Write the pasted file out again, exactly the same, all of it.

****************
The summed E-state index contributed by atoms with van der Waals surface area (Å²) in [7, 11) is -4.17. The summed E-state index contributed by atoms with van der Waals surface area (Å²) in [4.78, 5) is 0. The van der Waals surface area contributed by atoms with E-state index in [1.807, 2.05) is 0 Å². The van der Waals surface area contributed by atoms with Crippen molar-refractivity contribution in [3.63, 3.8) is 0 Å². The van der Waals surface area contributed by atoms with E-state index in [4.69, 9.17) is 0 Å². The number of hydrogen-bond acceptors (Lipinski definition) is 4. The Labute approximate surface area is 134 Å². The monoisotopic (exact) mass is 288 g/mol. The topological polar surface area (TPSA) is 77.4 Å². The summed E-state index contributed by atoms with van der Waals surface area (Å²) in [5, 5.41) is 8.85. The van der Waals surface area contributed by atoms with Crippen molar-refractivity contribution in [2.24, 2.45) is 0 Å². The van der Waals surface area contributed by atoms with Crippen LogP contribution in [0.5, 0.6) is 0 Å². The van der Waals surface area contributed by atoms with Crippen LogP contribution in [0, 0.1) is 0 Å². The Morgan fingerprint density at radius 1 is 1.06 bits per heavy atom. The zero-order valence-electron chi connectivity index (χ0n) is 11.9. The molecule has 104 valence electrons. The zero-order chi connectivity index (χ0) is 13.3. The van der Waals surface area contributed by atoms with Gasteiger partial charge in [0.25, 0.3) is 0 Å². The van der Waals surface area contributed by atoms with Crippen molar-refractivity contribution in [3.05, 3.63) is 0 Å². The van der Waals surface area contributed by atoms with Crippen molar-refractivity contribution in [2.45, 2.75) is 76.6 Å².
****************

The summed E-state index contributed by atoms with van der Waals surface area (Å²) in [7, 11) is -4.17. The summed E-state index contributed by atoms with van der Waals surface area (Å²) in [4.78, 5) is 0. The van der Waals surface area contributed by atoms with E-state index in [1.807, 2.05) is 0 Å². The van der Waals surface area contributed by atoms with Crippen molar-refractivity contribution in [3.63, 3.8) is 0 Å². The van der Waals surface area contributed by atoms with E-state index in [4.69, 9.17) is 0 Å². The number of hydrogen-bond acceptors (Lipinski definition) is 4. The Labute approximate surface area is 134 Å². The monoisotopic (exact) mass is 288 g/mol. The topological polar surface area (TPSA) is 77.4 Å². The summed E-state index contributed by atoms with van der Waals surface area (Å²) in [5, 5.41) is 8.85. The van der Waals surface area contributed by atoms with Crippen molar-refractivity contribution in [2.24, 2.45) is 0 Å². The van der Waals surface area contributed by atoms with Crippen LogP contribution in [0.5, 0.6) is 0 Å². The van der Waals surface area contributed by atoms with Crippen LogP contribution in [0, 0.1) is 0 Å². The Morgan fingerprint density at radius 1 is 1.06 bits per heavy atom. The zero-order valence-electron chi connectivity index (χ0n) is 11.9. The molecule has 104 valence electrons. The zero-order chi connectivity index (χ0) is 13.3. The van der Waals surface area contributed by atoms with Gasteiger partial charge in [0.25, 0.3) is 0 Å². The van der Waals surface area contributed by atoms with Crippen molar-refractivity contribution in [3.05, 3.63) is 0 Å². The van der Waals surface area contributed by atoms with Crippen molar-refractivity contribution in [2.45, 2.75) is 76.6 Å².